Divide et impera... microservices to the rescue!
The planning process for building the YepCode technology stack was thorough.We had no doubt about the benefits of creating YepCode using microservices instead of a monolithic architecture: scalability, resources efficiency, automating (CI/CD), reliability, isolated and bulletproof environments, maintenance...
In the following image, you can see YepCode current microservices architecture diagram. In the next sections, we'll do an overview of one to tell you about technologies, responsibilities and communications between them.
As you may suppose, in YepCode we are code lovers, and we like to create software using high-quality standards. Some of the principles we apply on every YepCode layer are:
YepCode users only need a web browser to use the platform. We chooseNextJS as our frontend framework because we love it! Probably you already know this but NextJS is based on ReactJS. It helps us with tedious initial and production ReactJS configurations.
This is one of our core technologies for other projects, and the team has wide expertise using it. In the past, we had worked a lot with Ruby On Rails or JEE templates frameworks. But in this case, we pick this framework that allows us to quickly achieve any needed feature.
We also use TailwindCSS to help us managing styles. We could use some preprocessor directly like Sass but that requires a lot of effort to start and maintain. TailwindCSS does all for us. With very little effort we maintain our code clean and we are very agile.
We are fortunate to have a great design staff that ensures that the user experience and design are under control in every change. To do that, we rely on Figma, which allows us to share and discuss any new feature before starting to implement it.
When was the time to pick our API language, although there are some other options, we were discussing go for a Rest API or a GraphQL API. And the second one won. We are pretty comfortable with that decision. We enjoy the flexibility that queries and mutations provide, only requesting the necessary information in each React component.
Our idea is to open this API to be able to use the full YepCode power as a backend service. In this way, other clients could schedule executions, create processes, review logs,...
The component that serves the GraphQL API acting as an entry point, is a JEE web application, mainly based on the Spring framework stack. This service is the only one opened to the internet, so it's also responsible to receive external webhook requests.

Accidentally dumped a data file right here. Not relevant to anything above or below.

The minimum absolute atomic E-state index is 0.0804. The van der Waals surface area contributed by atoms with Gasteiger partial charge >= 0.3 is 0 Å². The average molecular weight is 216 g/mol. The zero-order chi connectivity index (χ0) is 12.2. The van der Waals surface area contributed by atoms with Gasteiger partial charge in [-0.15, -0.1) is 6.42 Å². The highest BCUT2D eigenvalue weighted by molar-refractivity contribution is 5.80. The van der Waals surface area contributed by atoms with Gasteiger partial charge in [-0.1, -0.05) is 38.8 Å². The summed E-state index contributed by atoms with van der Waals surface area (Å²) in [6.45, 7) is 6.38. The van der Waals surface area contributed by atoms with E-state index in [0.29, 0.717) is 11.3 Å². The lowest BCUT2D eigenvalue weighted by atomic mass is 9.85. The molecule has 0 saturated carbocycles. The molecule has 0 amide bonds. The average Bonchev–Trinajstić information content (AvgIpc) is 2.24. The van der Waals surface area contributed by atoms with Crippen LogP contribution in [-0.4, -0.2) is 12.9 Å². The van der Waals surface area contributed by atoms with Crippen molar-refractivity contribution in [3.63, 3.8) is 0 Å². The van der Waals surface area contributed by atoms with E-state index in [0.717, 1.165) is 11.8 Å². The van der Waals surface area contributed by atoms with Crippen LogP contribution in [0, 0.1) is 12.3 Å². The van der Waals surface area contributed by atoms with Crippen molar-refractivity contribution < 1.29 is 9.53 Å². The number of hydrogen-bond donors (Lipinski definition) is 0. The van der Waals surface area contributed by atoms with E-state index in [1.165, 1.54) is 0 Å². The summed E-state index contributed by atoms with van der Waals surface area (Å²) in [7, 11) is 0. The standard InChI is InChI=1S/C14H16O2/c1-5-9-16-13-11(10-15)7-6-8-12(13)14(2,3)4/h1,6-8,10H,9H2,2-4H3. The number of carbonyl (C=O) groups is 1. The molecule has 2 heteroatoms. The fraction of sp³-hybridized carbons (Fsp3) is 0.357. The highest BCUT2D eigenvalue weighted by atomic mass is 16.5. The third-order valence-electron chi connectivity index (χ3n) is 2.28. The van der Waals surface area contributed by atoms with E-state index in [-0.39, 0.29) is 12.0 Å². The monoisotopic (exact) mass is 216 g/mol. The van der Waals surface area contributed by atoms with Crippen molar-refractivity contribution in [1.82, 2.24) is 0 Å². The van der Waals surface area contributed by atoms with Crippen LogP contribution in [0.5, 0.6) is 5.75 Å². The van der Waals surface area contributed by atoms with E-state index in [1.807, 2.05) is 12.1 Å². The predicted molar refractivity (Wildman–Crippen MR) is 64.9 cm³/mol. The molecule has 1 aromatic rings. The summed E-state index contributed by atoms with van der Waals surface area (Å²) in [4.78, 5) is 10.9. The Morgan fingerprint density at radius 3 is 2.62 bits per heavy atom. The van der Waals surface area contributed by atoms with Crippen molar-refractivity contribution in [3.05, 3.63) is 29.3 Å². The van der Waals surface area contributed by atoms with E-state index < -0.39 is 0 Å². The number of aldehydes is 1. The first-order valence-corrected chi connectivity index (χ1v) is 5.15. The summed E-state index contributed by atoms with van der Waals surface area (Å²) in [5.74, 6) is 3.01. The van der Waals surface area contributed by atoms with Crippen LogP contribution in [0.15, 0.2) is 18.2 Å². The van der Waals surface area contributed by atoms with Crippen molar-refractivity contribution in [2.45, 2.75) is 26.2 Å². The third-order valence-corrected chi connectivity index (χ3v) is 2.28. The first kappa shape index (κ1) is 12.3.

The engine microservice is in charge of reading and store from the database any information that the executors may need. It's subscribed to MQ queues where executors publish events (logs, statistics, execution results,...). And also publish events with the executions that need to be processed.
Another critical microservice is the scheduler. This microservice is in charge of schedule processes and prepare executions to be started at any configured time (defined by a fixed start time or using a cron expression).
The components in charge of running the process executions are the executors. They receive MQ messages with all the needed information to run a process (source code, parameters, credentials,...). And publish events to report how the processes have finished.
We don't like to reinvent the wheel, and since we have been using Keycloak as an identity and access management solution for years, we are continuing that approach. This open-source project is our core for authentication, authorization and accounting.
Another big decision (maybe one of the greatest dilemmas in every software application), is which solution to use for store the data. A relational database could be used. But the documents that we have to store are quite large, and the most common retrieval is by key. So, we decided to choose a NoSQL database that stores information in JSON documents as the best option.
Among all the great software projects that fit that NoSQL approach, we pick MongoDB. Mainly by the experience we had with it and because it's one of the core solutions present on the high availability cluster where YepCode runs.
We have also been working with Docker and Kubernetes solutions for years, and we are pretty comfortable with them. So with YepCode, we keep on with that DevOps solutions.
In our cluster, we enjoy high availability features. Each microservice can scale to accommodate any increased workload. In addition, we have high availability and redundancy in the persistence layer, but we prefer to tell you about this in another article 🤓